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3 (surprising) reasons you aren’t seeing results of your gym workout

by Tony Gentilcore

weight

Ask yourself this question: What’s the purpose of your training? Every time you hit the gym, you need a plan of attack. A purpose. You can’t just wing it, otherwise you’ll never improve. And there’s no need to get fancy or follow some advanced training protocol.

1. You’re Not Actually Working That Hard

Whenever I go to a commercial gym, I see a few men really getting after their workout. The rest of the guys, however, are watching SportsCenter or checking their text messages. They’ve hardly broken a sweat. If you’re one of the latter, let me tell you something: The clock may have said you were at the gym for an hour, but you didn’t work out for 60 minutes. And you may have posted your workout on Facebook, but that doesn’t make your workout any more effective.

Research has shown that most people tend to over report how much they exercise. While it may be human nature to fudge the facts a bit, you’re not helping yourself if you do it over and over again. For instance, if your actual bench press max is 200 pounds, but you announced to your Facebook friends that it’s 405 (for reps), how does that help you press more weight?

You’re just not working as hard as you think you are. This is a tough pill to swallow for most guys, but once you do, it’ll only make your workouts better.

2. You Don’t Have a Plan

Ask yourself this question: What’s the purpose of your training?

Every time you hit the gym, you need a plan of attack. A purpose. You can’t just wing it, otherwise you’ll never improve. And there’s no need to get fancy or follow some advanced training protocol. I’d much rather see people keep it simple and do the “boring stuff”—like squats, deadlifts, chinups, bench presses—with passion and consistency.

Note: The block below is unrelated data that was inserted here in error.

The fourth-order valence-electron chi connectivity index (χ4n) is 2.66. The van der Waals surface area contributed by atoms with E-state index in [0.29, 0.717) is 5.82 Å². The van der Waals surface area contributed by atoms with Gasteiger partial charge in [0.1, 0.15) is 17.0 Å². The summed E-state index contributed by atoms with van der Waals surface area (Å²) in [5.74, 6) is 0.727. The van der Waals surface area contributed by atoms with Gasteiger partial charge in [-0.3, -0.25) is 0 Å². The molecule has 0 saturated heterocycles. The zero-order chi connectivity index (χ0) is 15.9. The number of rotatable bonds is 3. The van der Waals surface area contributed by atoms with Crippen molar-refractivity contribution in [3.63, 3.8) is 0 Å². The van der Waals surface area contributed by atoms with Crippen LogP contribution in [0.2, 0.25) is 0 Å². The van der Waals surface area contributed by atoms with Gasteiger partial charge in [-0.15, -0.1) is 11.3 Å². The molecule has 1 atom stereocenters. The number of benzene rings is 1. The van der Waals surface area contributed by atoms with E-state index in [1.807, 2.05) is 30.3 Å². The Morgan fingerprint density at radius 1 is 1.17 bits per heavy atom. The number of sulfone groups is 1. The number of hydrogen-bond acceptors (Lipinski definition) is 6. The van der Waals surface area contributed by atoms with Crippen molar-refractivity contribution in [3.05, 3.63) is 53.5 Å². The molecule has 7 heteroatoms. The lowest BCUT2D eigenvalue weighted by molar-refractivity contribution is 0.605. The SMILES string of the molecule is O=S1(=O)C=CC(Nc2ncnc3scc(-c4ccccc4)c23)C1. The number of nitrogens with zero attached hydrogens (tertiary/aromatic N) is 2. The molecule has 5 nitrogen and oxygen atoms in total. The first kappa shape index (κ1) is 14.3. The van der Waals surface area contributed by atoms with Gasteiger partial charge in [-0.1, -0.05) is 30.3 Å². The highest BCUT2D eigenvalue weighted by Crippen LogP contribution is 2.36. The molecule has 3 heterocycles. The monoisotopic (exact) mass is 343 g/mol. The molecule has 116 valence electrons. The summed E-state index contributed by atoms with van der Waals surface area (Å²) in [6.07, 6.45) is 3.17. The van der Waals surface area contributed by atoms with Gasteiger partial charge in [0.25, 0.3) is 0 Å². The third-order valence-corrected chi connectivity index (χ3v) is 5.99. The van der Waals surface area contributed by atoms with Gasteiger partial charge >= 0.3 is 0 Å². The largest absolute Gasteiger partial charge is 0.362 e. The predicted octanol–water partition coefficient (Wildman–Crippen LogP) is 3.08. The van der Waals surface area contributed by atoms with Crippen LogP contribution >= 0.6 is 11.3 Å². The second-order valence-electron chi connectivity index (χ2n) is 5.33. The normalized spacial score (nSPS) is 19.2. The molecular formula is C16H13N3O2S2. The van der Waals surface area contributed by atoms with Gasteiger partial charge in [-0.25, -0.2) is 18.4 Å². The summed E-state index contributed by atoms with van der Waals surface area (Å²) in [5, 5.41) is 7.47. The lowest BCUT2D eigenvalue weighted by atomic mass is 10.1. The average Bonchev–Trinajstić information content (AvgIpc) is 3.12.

If you’re following a plan, you need to track your results, too. One of my buddies once told me that CrossFit “works” because it’s competitive. So why not do that with your own training? Every workout, compete against yourself. Even if you only beat yourself by one rep or one pound, you have evidence that you’re improving. Who knows, you might surprise yourself by how much you kick your own ass week to week.

So no matter if your goal is to get bigger, leaner, or stronger, just follow a workout plan, do the boring stuff, and track your results. Trust me, it works.

3. You’re Not Comfortable with Getting Uncomfortable

When I was in college, I spent my holidays and summers training at my hometown’s gym. For four years, I watched this one man do the same exact workout, in the same exact order, with the same exact weights. I’m not kidding you. He never changed a thing.

So it’s no surprise that he looked exactly the same on day one as he did four years later. He never lost weight. He never got stronger. He never changed.

Now, I’m not insinuating you need to change your program every week. You should still get really good at the boring stuff before you worry about switching from deficit deadlifts with chains in week one to deadstart Anderson front squats in week two. And when I say good, I mean deadlifting 2.5 times your body weight, performing 10 strict chinups, and squatting your own body weight for 10 reps.

But if you haven’t changed your workout routine since Pepsi Clear was popular (okay, was it ever popular?), then it’s a fair assumption that you need to change things up a bit. We tend to get comfortable with what we’re good at, but the body does a damn good job at adapting to whatever stress we place upon it. When you ask your body to move in ways it hasn’t moved before, you challenge your muscles in new ways and stimulate muscle growth. In fact, if you hate doing an exercise and you usually skip it, it probably means you need it. Add it to your program. It’s time to get uncomfortable. It’s time to see results.

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Read more in Men’s Health

 

Op-ed pieces and contributions are the opinions of the writers only and do not represent the opinions of Y!/YNaija.


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